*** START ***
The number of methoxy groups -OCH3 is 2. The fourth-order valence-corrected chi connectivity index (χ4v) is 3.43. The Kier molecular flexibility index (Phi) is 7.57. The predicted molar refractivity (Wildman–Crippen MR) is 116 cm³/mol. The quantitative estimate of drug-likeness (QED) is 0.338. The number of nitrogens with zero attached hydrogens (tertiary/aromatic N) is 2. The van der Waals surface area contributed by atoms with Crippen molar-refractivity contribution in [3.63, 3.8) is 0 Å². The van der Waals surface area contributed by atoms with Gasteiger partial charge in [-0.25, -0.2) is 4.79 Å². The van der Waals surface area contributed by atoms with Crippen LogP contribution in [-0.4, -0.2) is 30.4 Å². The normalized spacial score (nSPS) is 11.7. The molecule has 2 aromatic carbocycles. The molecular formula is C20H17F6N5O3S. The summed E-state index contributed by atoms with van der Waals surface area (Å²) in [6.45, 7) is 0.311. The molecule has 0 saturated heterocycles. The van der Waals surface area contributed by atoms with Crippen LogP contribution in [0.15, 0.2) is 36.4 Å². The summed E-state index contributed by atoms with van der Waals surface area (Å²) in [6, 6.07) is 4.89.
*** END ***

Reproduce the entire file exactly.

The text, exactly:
The number of methoxy groups -OCH3 is 2. The fourth-order valence-corrected chi connectivity index (χ4v) is 3.43. The Kier molecular flexibility index (Phi) is 7.57. The predicted molar refractivity (Wildman–Crippen MR) is 116 cm³/mol. The quantitative estimate of drug-likeness (QED) is 0.338. The number of nitrogens with zero attached hydrogens (tertiary/aromatic N) is 2. The van der Waals surface area contributed by atoms with Crippen molar-refractivity contribution in [3.63, 3.8) is 0 Å². The van der Waals surface area contributed by atoms with Gasteiger partial charge in [-0.25, -0.2) is 4.79 Å². The van der Waals surface area contributed by atoms with Crippen LogP contribution in [-0.4, -0.2) is 30.4 Å². The normalized spacial score (nSPS) is 11.7. The molecule has 2 aromatic carbocycles. The molecular formula is C20H17F6N5O3S. The summed E-state index contributed by atoms with van der Waals surface area (Å²) in [6.45, 7) is 0.311. The molecule has 0 saturated heterocycles. The van der Waals surface area contributed by atoms with Crippen LogP contribution in [0.15, 0.2) is 36.4 Å². The summed E-state index contributed by atoms with van der Waals surface area (Å²) in [6, 6.07) is 4.89.